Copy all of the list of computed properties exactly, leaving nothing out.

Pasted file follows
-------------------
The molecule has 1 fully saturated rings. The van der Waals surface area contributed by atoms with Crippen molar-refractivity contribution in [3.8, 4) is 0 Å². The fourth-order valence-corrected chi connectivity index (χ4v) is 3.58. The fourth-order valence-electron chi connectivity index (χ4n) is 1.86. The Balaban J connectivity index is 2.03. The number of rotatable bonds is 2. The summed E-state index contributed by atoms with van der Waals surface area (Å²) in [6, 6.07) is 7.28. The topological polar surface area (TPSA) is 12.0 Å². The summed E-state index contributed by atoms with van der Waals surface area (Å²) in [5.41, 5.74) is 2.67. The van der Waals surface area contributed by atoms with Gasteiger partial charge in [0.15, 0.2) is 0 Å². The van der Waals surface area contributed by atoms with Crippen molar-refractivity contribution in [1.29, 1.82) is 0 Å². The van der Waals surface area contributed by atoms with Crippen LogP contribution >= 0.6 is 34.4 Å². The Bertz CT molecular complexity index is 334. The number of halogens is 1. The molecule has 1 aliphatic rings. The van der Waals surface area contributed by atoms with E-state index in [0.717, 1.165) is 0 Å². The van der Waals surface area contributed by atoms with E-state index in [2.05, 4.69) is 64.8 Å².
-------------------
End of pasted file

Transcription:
The molecule has 1 fully saturated rings. The van der Waals surface area contributed by atoms with Crippen molar-refractivity contribution in [3.8, 4) is 0 Å². The fourth-order valence-corrected chi connectivity index (χ4v) is 3.58. The fourth-order valence-electron chi connectivity index (χ4n) is 1.86. The Balaban J connectivity index is 2.03. The number of rotatable bonds is 2. The summed E-state index contributed by atoms with van der Waals surface area (Å²) in [6, 6.07) is 7.28. The topological polar surface area (TPSA) is 12.0 Å². The summed E-state index contributed by atoms with van der Waals surface area (Å²) in [5.41, 5.74) is 2.67. The van der Waals surface area contributed by atoms with Gasteiger partial charge in [0.15, 0.2) is 0 Å². The van der Waals surface area contributed by atoms with Crippen molar-refractivity contribution in [1.29, 1.82) is 0 Å². The van der Waals surface area contributed by atoms with Crippen LogP contribution >= 0.6 is 34.4 Å². The Bertz CT molecular complexity index is 334. The number of halogens is 1. The molecule has 1 aliphatic rings. The van der Waals surface area contributed by atoms with E-state index in [0.717, 1.165) is 0 Å². The van der Waals surface area contributed by atoms with E-state index in [2.05, 4.69) is 64.8 Å².